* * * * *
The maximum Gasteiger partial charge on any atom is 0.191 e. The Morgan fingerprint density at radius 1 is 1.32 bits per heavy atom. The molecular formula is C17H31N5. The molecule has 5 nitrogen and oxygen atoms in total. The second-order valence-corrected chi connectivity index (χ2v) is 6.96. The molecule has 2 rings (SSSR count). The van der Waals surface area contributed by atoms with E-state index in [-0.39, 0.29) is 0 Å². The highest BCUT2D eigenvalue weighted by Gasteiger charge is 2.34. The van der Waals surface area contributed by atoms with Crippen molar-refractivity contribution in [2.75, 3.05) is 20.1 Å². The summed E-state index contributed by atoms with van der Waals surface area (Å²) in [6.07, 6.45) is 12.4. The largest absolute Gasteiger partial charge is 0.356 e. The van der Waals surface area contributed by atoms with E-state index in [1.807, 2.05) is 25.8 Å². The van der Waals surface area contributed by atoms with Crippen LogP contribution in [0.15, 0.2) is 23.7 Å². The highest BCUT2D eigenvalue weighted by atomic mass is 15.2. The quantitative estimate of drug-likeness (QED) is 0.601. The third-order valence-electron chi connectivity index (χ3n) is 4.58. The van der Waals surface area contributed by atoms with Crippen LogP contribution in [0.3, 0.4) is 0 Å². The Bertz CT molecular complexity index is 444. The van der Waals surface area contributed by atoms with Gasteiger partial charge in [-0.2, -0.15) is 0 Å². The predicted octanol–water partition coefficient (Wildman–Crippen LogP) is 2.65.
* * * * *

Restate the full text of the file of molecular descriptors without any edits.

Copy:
The maximum Gasteiger partial charge on any atom is 0.191 e. The Morgan fingerprint density at radius 1 is 1.32 bits per heavy atom. The molecular formula is C17H31N5. The molecule has 5 nitrogen and oxygen atoms in total. The second-order valence-corrected chi connectivity index (χ2v) is 6.96. The molecule has 2 rings (SSSR count). The van der Waals surface area contributed by atoms with E-state index in [-0.39, 0.29) is 0 Å². The highest BCUT2D eigenvalue weighted by Gasteiger charge is 2.34. The van der Waals surface area contributed by atoms with Crippen molar-refractivity contribution in [2.75, 3.05) is 20.1 Å². The summed E-state index contributed by atoms with van der Waals surface area (Å²) in [6.07, 6.45) is 12.4. The largest absolute Gasteiger partial charge is 0.356 e. The van der Waals surface area contributed by atoms with E-state index in [1.807, 2.05) is 25.8 Å². The van der Waals surface area contributed by atoms with Crippen LogP contribution in [0.15, 0.2) is 23.7 Å². The highest BCUT2D eigenvalue weighted by atomic mass is 15.2. The quantitative estimate of drug-likeness (QED) is 0.601. The third-order valence-electron chi connectivity index (χ3n) is 4.58. The van der Waals surface area contributed by atoms with Crippen LogP contribution in [0.3, 0.4) is 0 Å². The Bertz CT molecular complexity index is 444. The van der Waals surface area contributed by atoms with Gasteiger partial charge in [-0.2, -0.15) is 0 Å². The predicted octanol–water partition coefficient (Wildman–Crippen LogP) is 2.65.